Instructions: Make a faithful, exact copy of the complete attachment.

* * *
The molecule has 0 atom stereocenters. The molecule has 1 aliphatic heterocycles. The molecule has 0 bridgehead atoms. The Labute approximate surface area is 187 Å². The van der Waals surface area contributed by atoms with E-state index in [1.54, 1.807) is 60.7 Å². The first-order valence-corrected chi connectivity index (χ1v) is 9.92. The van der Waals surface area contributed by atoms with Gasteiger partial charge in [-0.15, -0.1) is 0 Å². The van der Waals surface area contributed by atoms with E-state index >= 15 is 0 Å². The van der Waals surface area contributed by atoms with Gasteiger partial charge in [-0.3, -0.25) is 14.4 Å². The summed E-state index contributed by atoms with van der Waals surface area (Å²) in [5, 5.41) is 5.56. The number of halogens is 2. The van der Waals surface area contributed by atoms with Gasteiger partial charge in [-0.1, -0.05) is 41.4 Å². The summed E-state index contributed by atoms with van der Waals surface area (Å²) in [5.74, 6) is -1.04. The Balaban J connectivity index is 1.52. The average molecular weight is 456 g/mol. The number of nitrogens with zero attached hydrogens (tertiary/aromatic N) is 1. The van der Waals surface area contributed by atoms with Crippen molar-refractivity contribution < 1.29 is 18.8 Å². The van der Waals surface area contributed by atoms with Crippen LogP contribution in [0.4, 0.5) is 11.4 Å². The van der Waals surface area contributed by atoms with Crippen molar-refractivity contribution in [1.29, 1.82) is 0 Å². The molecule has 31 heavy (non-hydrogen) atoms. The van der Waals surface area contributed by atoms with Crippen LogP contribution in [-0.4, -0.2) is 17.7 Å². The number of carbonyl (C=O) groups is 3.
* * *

The molecule has 0 atom stereocenters. The molecule has 1 aliphatic heterocycles. The molecule has 0 bridgehead atoms. The Labute approximate surface area is 187 Å². The van der Waals surface area contributed by atoms with E-state index in [1.54, 1.807) is 60.7 Å². The first-order valence-corrected chi connectivity index (χ1v) is 9.92. The van der Waals surface area contributed by atoms with Gasteiger partial charge in [-0.15, -0.1) is 0 Å². The van der Waals surface area contributed by atoms with E-state index >= 15 is 0 Å². The van der Waals surface area contributed by atoms with Gasteiger partial charge in [-0.3, -0.25) is 14.4 Å². The summed E-state index contributed by atoms with van der Waals surface area (Å²) in [5, 5.41) is 5.56. The number of halogens is 2. The van der Waals surface area contributed by atoms with Gasteiger partial charge in [-0.1, -0.05) is 41.4 Å². The summed E-state index contributed by atoms with van der Waals surface area (Å²) in [5.74, 6) is -1.04. The Balaban J connectivity index is 1.52. The average molecular weight is 456 g/mol. The number of nitrogens with zero attached hydrogens (tertiary/aromatic N) is 1. The van der Waals surface area contributed by atoms with Crippen molar-refractivity contribution < 1.29 is 18.8 Å². The van der Waals surface area contributed by atoms with Crippen LogP contribution in [0.4, 0.5) is 11.4 Å². The van der Waals surface area contributed by atoms with Crippen molar-refractivity contribution in [1.29, 1.82) is 0 Å². The molecule has 31 heavy (non-hydrogen) atoms. The van der Waals surface area contributed by atoms with Crippen LogP contribution in [-0.4, -0.2) is 17.7 Å². The number of carbonyl (C=O) groups is 3.